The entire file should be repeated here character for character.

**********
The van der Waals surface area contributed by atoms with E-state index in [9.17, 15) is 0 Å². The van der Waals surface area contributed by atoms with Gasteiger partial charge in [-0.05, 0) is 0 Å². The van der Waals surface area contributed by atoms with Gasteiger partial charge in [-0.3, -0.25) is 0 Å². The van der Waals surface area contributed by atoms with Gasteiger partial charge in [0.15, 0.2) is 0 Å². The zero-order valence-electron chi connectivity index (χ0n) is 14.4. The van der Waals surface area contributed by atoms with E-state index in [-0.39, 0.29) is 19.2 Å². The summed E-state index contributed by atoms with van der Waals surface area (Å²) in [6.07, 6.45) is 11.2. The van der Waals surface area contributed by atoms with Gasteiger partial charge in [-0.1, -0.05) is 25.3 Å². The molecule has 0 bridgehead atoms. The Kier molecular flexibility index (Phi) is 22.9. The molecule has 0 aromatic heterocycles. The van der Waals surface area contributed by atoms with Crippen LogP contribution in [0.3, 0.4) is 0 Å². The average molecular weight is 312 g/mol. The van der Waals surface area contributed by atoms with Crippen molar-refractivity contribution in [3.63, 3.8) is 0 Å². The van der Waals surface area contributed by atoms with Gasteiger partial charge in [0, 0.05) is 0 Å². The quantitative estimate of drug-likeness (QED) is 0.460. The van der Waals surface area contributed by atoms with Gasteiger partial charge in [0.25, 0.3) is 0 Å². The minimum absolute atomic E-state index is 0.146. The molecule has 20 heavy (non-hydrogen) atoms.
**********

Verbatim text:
The van der Waals surface area contributed by atoms with E-state index in [9.17, 15) is 0 Å². The van der Waals surface area contributed by atoms with Gasteiger partial charge in [-0.05, 0) is 0 Å². The van der Waals surface area contributed by atoms with Gasteiger partial charge in [-0.3, -0.25) is 0 Å². The van der Waals surface area contributed by atoms with Gasteiger partial charge in [0.15, 0.2) is 0 Å². The zero-order valence-electron chi connectivity index (χ0n) is 14.4. The van der Waals surface area contributed by atoms with E-state index in [-0.39, 0.29) is 19.2 Å². The summed E-state index contributed by atoms with van der Waals surface area (Å²) in [6.07, 6.45) is 11.2. The van der Waals surface area contributed by atoms with Gasteiger partial charge in [-0.1, -0.05) is 25.3 Å². The molecule has 0 bridgehead atoms. The Kier molecular flexibility index (Phi) is 22.9. The molecule has 0 aromatic heterocycles. The van der Waals surface area contributed by atoms with Crippen LogP contribution in [0.3, 0.4) is 0 Å². The average molecular weight is 312 g/mol. The van der Waals surface area contributed by atoms with Crippen molar-refractivity contribution in [3.63, 3.8) is 0 Å². The van der Waals surface area contributed by atoms with Gasteiger partial charge in [0, 0.05) is 0 Å². The quantitative estimate of drug-likeness (QED) is 0.460. The van der Waals surface area contributed by atoms with Gasteiger partial charge in [0.25, 0.3) is 0 Å². The minimum absolute atomic E-state index is 0.146. The molecule has 20 heavy (non-hydrogen) atoms.